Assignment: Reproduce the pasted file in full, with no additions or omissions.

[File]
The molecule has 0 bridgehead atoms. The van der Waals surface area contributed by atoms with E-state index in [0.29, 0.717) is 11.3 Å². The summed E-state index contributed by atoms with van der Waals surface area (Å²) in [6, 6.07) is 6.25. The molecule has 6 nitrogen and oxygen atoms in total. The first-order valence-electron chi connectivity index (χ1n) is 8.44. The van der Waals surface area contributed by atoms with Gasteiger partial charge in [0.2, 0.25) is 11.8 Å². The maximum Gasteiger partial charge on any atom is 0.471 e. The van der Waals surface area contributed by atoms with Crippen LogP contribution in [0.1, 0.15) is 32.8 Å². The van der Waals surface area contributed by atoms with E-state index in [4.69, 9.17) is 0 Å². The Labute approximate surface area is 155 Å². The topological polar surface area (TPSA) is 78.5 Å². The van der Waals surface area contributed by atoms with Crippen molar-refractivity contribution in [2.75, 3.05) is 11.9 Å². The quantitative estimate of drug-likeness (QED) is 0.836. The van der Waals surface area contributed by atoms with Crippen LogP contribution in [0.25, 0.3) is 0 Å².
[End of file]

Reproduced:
The molecule has 0 bridgehead atoms. The van der Waals surface area contributed by atoms with E-state index in [0.29, 0.717) is 11.3 Å². The summed E-state index contributed by atoms with van der Waals surface area (Å²) in [6, 6.07) is 6.25. The molecule has 6 nitrogen and oxygen atoms in total. The first-order valence-electron chi connectivity index (χ1n) is 8.44. The van der Waals surface area contributed by atoms with Gasteiger partial charge in [0.2, 0.25) is 11.8 Å². The maximum Gasteiger partial charge on any atom is 0.471 e. The van der Waals surface area contributed by atoms with Crippen LogP contribution in [0.1, 0.15) is 32.8 Å². The van der Waals surface area contributed by atoms with E-state index in [4.69, 9.17) is 0 Å². The Labute approximate surface area is 155 Å². The topological polar surface area (TPSA) is 78.5 Å². The van der Waals surface area contributed by atoms with Crippen molar-refractivity contribution in [2.75, 3.05) is 11.9 Å². The quantitative estimate of drug-likeness (QED) is 0.836. The van der Waals surface area contributed by atoms with Crippen LogP contribution in [0.25, 0.3) is 0 Å².